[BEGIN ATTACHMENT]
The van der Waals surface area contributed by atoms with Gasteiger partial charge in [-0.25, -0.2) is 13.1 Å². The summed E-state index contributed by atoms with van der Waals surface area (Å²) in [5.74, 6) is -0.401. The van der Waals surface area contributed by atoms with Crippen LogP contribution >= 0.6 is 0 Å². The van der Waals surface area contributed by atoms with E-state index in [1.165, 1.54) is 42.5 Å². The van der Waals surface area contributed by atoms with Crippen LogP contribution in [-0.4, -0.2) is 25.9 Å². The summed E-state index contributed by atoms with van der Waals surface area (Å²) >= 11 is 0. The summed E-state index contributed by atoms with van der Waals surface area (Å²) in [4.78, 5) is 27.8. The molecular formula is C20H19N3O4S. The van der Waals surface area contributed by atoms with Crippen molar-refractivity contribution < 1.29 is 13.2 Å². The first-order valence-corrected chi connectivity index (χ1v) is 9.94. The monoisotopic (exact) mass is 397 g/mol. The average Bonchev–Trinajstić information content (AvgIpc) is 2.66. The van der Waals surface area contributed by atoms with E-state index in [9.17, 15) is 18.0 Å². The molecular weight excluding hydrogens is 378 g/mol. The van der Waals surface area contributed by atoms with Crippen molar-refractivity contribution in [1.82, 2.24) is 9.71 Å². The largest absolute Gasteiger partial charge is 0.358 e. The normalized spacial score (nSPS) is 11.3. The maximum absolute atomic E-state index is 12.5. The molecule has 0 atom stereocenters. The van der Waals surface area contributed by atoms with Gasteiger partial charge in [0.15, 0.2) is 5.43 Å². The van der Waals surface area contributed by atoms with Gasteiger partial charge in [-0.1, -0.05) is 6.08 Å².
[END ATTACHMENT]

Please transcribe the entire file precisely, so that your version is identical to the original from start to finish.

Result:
The van der Waals surface area contributed by atoms with Gasteiger partial charge in [-0.25, -0.2) is 13.1 Å². The summed E-state index contributed by atoms with van der Waals surface area (Å²) in [5.74, 6) is -0.401. The van der Waals surface area contributed by atoms with Crippen LogP contribution >= 0.6 is 0 Å². The van der Waals surface area contributed by atoms with E-state index in [1.165, 1.54) is 42.5 Å². The van der Waals surface area contributed by atoms with Crippen LogP contribution in [-0.4, -0.2) is 25.9 Å². The summed E-state index contributed by atoms with van der Waals surface area (Å²) >= 11 is 0. The summed E-state index contributed by atoms with van der Waals surface area (Å²) in [4.78, 5) is 27.8. The molecular formula is C20H19N3O4S. The van der Waals surface area contributed by atoms with Crippen molar-refractivity contribution < 1.29 is 13.2 Å². The first-order valence-corrected chi connectivity index (χ1v) is 9.94. The monoisotopic (exact) mass is 397 g/mol. The average Bonchev–Trinajstić information content (AvgIpc) is 2.66. The van der Waals surface area contributed by atoms with E-state index in [9.17, 15) is 18.0 Å². The molecular weight excluding hydrogens is 378 g/mol. The van der Waals surface area contributed by atoms with Crippen molar-refractivity contribution in [1.82, 2.24) is 9.71 Å². The largest absolute Gasteiger partial charge is 0.358 e. The normalized spacial score (nSPS) is 11.3. The maximum absolute atomic E-state index is 12.5. The molecule has 0 atom stereocenters. The van der Waals surface area contributed by atoms with Gasteiger partial charge in [0.15, 0.2) is 5.43 Å². The van der Waals surface area contributed by atoms with Gasteiger partial charge in [-0.1, -0.05) is 6.08 Å².